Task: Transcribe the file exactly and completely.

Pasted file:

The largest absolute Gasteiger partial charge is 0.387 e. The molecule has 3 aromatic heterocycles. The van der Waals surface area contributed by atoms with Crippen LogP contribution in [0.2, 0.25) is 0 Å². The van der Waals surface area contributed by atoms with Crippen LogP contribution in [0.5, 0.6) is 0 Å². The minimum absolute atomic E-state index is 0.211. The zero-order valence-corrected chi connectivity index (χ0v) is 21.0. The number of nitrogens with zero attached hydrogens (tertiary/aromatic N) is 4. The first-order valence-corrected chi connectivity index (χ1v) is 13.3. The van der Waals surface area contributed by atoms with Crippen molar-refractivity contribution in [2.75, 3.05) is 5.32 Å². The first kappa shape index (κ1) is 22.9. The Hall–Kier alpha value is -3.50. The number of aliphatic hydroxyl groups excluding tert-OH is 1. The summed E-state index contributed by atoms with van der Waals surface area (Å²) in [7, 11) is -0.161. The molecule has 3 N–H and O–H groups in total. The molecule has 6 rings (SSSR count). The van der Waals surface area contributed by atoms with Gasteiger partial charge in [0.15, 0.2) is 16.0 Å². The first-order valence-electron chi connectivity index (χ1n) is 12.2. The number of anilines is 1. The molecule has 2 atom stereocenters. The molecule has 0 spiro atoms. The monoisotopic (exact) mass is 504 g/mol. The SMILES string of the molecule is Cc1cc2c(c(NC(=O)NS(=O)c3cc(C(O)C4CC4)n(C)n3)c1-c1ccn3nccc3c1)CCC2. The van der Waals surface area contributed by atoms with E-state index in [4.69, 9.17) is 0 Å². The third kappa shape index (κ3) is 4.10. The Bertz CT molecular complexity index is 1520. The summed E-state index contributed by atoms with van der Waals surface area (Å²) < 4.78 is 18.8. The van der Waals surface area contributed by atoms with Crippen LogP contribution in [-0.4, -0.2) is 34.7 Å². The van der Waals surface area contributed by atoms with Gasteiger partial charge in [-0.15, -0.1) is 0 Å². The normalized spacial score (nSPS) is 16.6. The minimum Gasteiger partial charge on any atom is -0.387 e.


The largest absolute Gasteiger partial charge is 0.387 e. The molecule has 3 aromatic heterocycles. The van der Waals surface area contributed by atoms with Crippen LogP contribution in [0.2, 0.25) is 0 Å². The van der Waals surface area contributed by atoms with Crippen LogP contribution in [0.5, 0.6) is 0 Å². The minimum absolute atomic E-state index is 0.211. The zero-order valence-corrected chi connectivity index (χ0v) is 21.0. The number of nitrogens with zero attached hydrogens (tertiary/aromatic N) is 4. The first-order valence-corrected chi connectivity index (χ1v) is 13.3. The van der Waals surface area contributed by atoms with Crippen molar-refractivity contribution in [2.75, 3.05) is 5.32 Å². The first kappa shape index (κ1) is 22.9. The Hall–Kier alpha value is -3.50. The number of aliphatic hydroxyl groups excluding tert-OH is 1. The summed E-state index contributed by atoms with van der Waals surface area (Å²) in [7, 11) is -0.161. The molecule has 3 N–H and O–H groups in total. The molecule has 6 rings (SSSR count). The van der Waals surface area contributed by atoms with Gasteiger partial charge in [0.15, 0.2) is 16.0 Å². The first-order valence-electron chi connectivity index (χ1n) is 12.2. The number of anilines is 1. The molecule has 2 atom stereocenters. The molecule has 0 spiro atoms. The monoisotopic (exact) mass is 504 g/mol. The SMILES string of the molecule is Cc1cc2c(c(NC(=O)NS(=O)c3cc(C(O)C4CC4)n(C)n3)c1-c1ccn3nccc3c1)CCC2. The van der Waals surface area contributed by atoms with E-state index in [4.69, 9.17) is 0 Å². The third kappa shape index (κ3) is 4.10. The Bertz CT molecular complexity index is 1520. The summed E-state index contributed by atoms with van der Waals surface area (Å²) < 4.78 is 18.8. The van der Waals surface area contributed by atoms with Crippen LogP contribution in [-0.4, -0.2) is 34.7 Å². The van der Waals surface area contributed by atoms with Gasteiger partial charge in [-0.15, -0.1) is 0 Å². The normalized spacial score (nSPS) is 16.6. The minimum Gasteiger partial charge on any atom is -0.387 e.